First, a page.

Why should employers do background checks? Should you outsource them or conduct them in-house? How far in a candidate’s past should you check? What’s legal, what’s not?
These are just some of many important questions law firm managers should ask before hiring new associates or employees. When you dig for dirt, it’s not just the EEOC you have to worry about. In fact, it’s essential that you also follow the rules put forth by the Fair Credit Reporting Act (FCRA), Title VII, the ADA, and federal and state privacy laws.
And it’s not just employers that make mistakes. Employees should be weary of what references they list, as well.
It’s not your typical myth-busting episode, but background check experts Allison & Taylor Inc. talk about the seven deadly myths of job references in a recent article. Both employees and employers should be weary of confusing the following fiction with fact:
Myth No. 1: Companies are not allowed to say anything negative about a former employee.
According to Allison & Taylor Inc., approximately half of their clients receive a bad reference, despite strict policies in place.
For job candidates, it is important to realize that your chances can be seriously harmed by even one out of three of your references sabotaging your chances. Seriously consider your reference choices.
For employers, you have to take references with a grain of salt. What was this candidate’s previous position compared to the one being offered? How might the personality of this old manager influence his or her opinion about the candidate? Sometimes previous employers are simply bitter about losing a qualified employee—or one they spent time and money to train.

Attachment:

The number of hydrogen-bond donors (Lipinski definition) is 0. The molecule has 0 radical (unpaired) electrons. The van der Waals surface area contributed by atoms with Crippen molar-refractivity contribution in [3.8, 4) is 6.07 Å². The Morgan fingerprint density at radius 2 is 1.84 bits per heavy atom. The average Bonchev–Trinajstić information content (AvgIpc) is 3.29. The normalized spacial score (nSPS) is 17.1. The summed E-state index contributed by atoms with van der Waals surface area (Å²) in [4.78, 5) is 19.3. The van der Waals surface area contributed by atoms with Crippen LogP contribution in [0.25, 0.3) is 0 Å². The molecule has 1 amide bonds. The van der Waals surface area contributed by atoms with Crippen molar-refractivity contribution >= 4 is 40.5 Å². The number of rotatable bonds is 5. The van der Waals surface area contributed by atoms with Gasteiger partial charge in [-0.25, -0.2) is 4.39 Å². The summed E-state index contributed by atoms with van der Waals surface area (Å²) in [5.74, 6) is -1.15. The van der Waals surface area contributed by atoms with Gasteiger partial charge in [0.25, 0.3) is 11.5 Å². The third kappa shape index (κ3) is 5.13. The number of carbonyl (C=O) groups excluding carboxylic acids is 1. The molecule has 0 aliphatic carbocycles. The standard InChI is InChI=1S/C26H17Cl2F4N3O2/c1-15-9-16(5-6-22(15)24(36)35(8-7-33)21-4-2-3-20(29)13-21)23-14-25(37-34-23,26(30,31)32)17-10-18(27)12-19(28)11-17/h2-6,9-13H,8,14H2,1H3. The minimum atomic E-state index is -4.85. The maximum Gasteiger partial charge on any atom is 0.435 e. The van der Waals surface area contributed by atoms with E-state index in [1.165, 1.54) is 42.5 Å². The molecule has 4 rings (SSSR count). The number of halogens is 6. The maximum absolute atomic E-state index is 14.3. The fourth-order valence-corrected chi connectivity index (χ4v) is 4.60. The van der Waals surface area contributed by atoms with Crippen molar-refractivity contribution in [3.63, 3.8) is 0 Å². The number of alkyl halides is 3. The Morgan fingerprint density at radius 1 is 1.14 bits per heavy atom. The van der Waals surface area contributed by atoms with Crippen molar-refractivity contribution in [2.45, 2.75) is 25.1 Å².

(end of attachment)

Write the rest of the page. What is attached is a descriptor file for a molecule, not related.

Make sure a bad reference really merits the maligning.
Myth No. 2: If I had any issues with my former boss, I can simply leave him or her off my reference list and nobody will ever know.
The reality is that background checks are incredibly thorough. A “social security check” will determine where a person has worked in the past, and include a number for the human resources department. You cannot be sure HR will omit the names of previous bosses.
Law firm managers should ask a candidate for reasons why they may have left off a place of employment. Not all omissions were made with malicious intent.
Myth No. 3: I sued my former company and they are now not allowed to say anything.
A law firm hiring an litigious employee? Now you’re treading on dangerous ground. Is it proof of an associate’s prowess and passion for legal practices or a liability? That’s for your firm to decide.
For the complete list of myths, click here.
In today’s world, where legal services demand is on the decline, law school graduates are likely to have non-traditional backgrounds. It’s for this reason that law firms may start to see non-standard backgrounds for associates during their reference checks.
Because of reduced on-campus recruitment, candidates may experience higher numbers of videoconference interviews and stronger importance placed on resumes and background checks.
Law firm managers should be sure they understand the most efficient way to cover their bases from afar, without risking compliance issues at home.
To learn more, take The Center For Competitive Management’s course, Background Checks: What’s Legal, What’s Not—a powerful resource you can use to ensure you hire the best candidate for the job and safeguard your organization against negligent hiring claims.